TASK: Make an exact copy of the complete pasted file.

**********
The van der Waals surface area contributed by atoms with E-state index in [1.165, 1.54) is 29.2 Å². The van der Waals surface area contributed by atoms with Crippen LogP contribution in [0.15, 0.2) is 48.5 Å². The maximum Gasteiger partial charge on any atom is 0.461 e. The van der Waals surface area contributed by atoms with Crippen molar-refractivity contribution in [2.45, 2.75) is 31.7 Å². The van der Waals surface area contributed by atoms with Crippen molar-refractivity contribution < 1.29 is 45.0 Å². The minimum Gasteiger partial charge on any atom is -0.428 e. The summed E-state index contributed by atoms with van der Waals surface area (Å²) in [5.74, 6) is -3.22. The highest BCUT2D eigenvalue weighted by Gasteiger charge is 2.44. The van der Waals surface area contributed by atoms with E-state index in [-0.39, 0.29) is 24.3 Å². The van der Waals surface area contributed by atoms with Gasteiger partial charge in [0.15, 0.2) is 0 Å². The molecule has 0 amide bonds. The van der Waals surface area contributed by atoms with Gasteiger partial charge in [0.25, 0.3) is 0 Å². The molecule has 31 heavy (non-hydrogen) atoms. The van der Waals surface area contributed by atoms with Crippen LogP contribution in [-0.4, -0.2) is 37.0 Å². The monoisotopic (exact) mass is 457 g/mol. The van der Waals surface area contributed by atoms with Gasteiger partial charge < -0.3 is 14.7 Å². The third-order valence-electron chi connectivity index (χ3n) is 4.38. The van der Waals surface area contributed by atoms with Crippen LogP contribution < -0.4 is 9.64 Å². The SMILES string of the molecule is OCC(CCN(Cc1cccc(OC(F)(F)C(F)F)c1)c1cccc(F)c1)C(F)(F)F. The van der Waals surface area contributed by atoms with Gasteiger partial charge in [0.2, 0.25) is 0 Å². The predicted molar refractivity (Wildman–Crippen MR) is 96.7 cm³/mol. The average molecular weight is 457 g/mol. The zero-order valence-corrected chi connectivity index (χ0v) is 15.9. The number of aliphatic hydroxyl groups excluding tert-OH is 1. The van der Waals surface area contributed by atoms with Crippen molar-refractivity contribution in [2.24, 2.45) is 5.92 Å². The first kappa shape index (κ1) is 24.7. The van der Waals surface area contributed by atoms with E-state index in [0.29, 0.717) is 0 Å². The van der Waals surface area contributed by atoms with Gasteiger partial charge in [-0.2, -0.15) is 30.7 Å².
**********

The van der Waals surface area contributed by atoms with E-state index in [1.165, 1.54) is 29.2 Å². The van der Waals surface area contributed by atoms with Crippen LogP contribution in [0.15, 0.2) is 48.5 Å². The maximum Gasteiger partial charge on any atom is 0.461 e. The van der Waals surface area contributed by atoms with Crippen molar-refractivity contribution in [2.45, 2.75) is 31.7 Å². The van der Waals surface area contributed by atoms with Crippen molar-refractivity contribution < 1.29 is 45.0 Å². The minimum Gasteiger partial charge on any atom is -0.428 e. The summed E-state index contributed by atoms with van der Waals surface area (Å²) in [5.74, 6) is -3.22. The highest BCUT2D eigenvalue weighted by Gasteiger charge is 2.44. The van der Waals surface area contributed by atoms with E-state index in [-0.39, 0.29) is 24.3 Å². The van der Waals surface area contributed by atoms with Gasteiger partial charge in [0.15, 0.2) is 0 Å². The molecule has 0 amide bonds. The van der Waals surface area contributed by atoms with Gasteiger partial charge in [0.25, 0.3) is 0 Å². The molecule has 31 heavy (non-hydrogen) atoms. The van der Waals surface area contributed by atoms with Crippen LogP contribution in [-0.4, -0.2) is 37.0 Å². The monoisotopic (exact) mass is 457 g/mol. The van der Waals surface area contributed by atoms with Gasteiger partial charge < -0.3 is 14.7 Å². The third-order valence-electron chi connectivity index (χ3n) is 4.38. The van der Waals surface area contributed by atoms with Crippen LogP contribution < -0.4 is 9.64 Å². The SMILES string of the molecule is OCC(CCN(Cc1cccc(OC(F)(F)C(F)F)c1)c1cccc(F)c1)C(F)(F)F. The van der Waals surface area contributed by atoms with Gasteiger partial charge in [0.2, 0.25) is 0 Å². The predicted molar refractivity (Wildman–Crippen MR) is 96.7 cm³/mol. The average molecular weight is 457 g/mol. The zero-order valence-corrected chi connectivity index (χ0v) is 15.9. The number of aliphatic hydroxyl groups excluding tert-OH is 1. The van der Waals surface area contributed by atoms with Crippen molar-refractivity contribution in [2.24, 2.45) is 5.92 Å². The first kappa shape index (κ1) is 24.7. The van der Waals surface area contributed by atoms with E-state index in [0.29, 0.717) is 0 Å². The van der Waals surface area contributed by atoms with Gasteiger partial charge in [-0.2, -0.15) is 30.7 Å².